What vaccinations does my cat need in the UK?

Here’s the information in plain language from an excellent source but note that I am not a veterinarian. To the average cat owner trying to figure out what vaccinations against disease that their cat needs, or should have, it’s a bit of a minefield. It can be confusing, I think, perhaps partly because the guidelines have changed or are evolving. The problems are compounded by the fact that some people don’t like vaccinations or the concept of vaccination. And recommendations can vary from place to place.

Core vaccinations at animal shelters
Core vaccinations at animal shelters
Two useful tags. Click either to see the articles:- Toxic to cats | Dangers to cats


Set against this background I think it might be useful if I tell people how Dr Bruce Fogle DVM, in the UK, vaccinates cats. He is also a very well-known author, therefore he helpfully tells us. And, of course, in his inimitable style, he tells us in very clear, easily understood language.

He vaccinates kittens against feline infectious enteritis and 2 cat flu viruses namely feline herpesvirus-1 (FHV-1) and feline calicivirus (FCV).

He also follows the recommendations of the American Association of Feline Practitioners and the American Academy of Feline Medicine. Their recommendations on boosters is that cats should be vaccinated no more often than every 3 years for feline infectious enteritis and, in general, every 3 years for the above-mentioned cat flu viruses.

In addition, he says that when a cat is travelling and the travel requirements stipulate that a rabies vaccine is required, of course, he delivers it. He makes the point that in some countries the rabies vaccine is mandatory e.g. in America.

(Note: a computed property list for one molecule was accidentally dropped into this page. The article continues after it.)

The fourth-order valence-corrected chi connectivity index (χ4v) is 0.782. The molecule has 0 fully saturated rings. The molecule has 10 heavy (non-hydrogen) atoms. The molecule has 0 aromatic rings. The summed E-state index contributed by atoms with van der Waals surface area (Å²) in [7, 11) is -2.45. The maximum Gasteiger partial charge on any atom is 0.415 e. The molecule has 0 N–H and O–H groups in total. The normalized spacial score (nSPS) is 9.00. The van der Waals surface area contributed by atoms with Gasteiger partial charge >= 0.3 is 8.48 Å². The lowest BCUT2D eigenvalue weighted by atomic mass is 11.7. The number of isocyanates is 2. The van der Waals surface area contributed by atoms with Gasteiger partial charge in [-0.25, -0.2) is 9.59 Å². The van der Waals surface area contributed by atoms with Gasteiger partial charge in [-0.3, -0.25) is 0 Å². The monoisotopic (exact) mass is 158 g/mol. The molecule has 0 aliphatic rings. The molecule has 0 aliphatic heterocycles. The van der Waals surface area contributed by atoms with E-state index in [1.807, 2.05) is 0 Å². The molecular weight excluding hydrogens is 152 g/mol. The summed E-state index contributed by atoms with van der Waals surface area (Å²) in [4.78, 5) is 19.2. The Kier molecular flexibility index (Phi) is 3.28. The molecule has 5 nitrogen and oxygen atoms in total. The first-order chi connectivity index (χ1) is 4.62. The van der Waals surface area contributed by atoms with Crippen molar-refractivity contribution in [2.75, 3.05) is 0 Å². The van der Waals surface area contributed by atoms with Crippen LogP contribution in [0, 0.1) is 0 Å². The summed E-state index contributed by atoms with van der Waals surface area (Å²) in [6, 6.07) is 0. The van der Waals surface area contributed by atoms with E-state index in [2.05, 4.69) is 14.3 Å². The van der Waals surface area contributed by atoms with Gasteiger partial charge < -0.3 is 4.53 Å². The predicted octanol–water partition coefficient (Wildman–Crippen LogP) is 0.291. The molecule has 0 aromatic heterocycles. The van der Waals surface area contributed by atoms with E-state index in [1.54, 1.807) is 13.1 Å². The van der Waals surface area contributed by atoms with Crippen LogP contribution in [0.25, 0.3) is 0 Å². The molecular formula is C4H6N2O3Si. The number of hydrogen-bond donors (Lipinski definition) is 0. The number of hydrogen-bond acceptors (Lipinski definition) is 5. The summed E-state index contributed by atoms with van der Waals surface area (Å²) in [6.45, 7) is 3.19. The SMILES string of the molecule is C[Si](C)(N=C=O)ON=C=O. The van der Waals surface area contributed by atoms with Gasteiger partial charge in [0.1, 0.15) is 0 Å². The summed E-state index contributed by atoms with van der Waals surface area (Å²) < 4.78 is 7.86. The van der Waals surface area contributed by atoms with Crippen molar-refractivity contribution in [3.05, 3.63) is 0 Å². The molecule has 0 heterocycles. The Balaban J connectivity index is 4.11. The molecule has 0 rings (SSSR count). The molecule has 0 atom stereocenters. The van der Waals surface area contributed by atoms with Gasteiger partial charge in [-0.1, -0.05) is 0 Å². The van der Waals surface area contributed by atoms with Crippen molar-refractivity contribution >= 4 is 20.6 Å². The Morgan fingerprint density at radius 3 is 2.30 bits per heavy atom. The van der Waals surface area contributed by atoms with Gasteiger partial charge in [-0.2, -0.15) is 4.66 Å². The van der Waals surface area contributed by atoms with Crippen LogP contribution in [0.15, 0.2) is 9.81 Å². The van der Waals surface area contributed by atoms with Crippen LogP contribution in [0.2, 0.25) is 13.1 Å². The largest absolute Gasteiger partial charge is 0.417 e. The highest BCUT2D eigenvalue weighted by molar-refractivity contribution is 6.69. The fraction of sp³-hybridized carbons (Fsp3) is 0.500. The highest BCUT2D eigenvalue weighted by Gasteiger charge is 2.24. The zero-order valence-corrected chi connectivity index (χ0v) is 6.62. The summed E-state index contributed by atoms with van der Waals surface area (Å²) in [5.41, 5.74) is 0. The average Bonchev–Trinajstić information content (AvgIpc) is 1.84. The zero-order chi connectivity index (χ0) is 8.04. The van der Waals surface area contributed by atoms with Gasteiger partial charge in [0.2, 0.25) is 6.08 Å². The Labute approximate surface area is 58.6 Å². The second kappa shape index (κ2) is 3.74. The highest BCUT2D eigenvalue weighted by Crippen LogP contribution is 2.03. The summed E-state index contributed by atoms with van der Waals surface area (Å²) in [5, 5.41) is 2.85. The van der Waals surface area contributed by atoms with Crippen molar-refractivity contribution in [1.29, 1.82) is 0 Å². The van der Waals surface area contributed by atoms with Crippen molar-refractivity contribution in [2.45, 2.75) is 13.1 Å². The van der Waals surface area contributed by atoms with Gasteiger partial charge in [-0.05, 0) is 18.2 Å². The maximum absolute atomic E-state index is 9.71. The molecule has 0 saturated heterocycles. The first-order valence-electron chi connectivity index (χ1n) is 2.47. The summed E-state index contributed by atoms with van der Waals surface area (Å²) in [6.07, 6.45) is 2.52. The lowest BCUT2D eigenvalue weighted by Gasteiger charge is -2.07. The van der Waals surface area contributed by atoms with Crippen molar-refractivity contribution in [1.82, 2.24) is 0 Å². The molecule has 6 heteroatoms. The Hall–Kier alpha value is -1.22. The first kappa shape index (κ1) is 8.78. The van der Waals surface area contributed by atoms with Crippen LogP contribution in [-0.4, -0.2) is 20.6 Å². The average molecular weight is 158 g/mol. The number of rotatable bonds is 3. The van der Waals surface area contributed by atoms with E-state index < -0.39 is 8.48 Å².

He also makes the point that cat boarding establishments often require proof of vaccination within the preceding 12 months. This clashes with the advice on boosters mentioned above.

That is the sum total of how he vaccinates cats, and I think it’s excellent. For the sake of completeness, Dr Bruce Fogle does not vaccinate against the following diseases:

  • Bordetella bronchiseptica
  • Feline chlamydophilosis
  • Feline coronavirus (FCoV)
  • Feline immunodeficiency virus (FIV)
  • Giardia

He says that the usefulness of a vaccine against FCoV is questionable. A vaccine against FIV is licensed for use in the United States but researchers question its value. A vaccine against giardia is available in the United States but Dr Fogle questions its efficacy and in any case he says that this disease is treatable with simple medications.

I hope this helps and my thanks to Dr Bruce Fogle and his book (one of many): Complete Cat Care pages 136-137.

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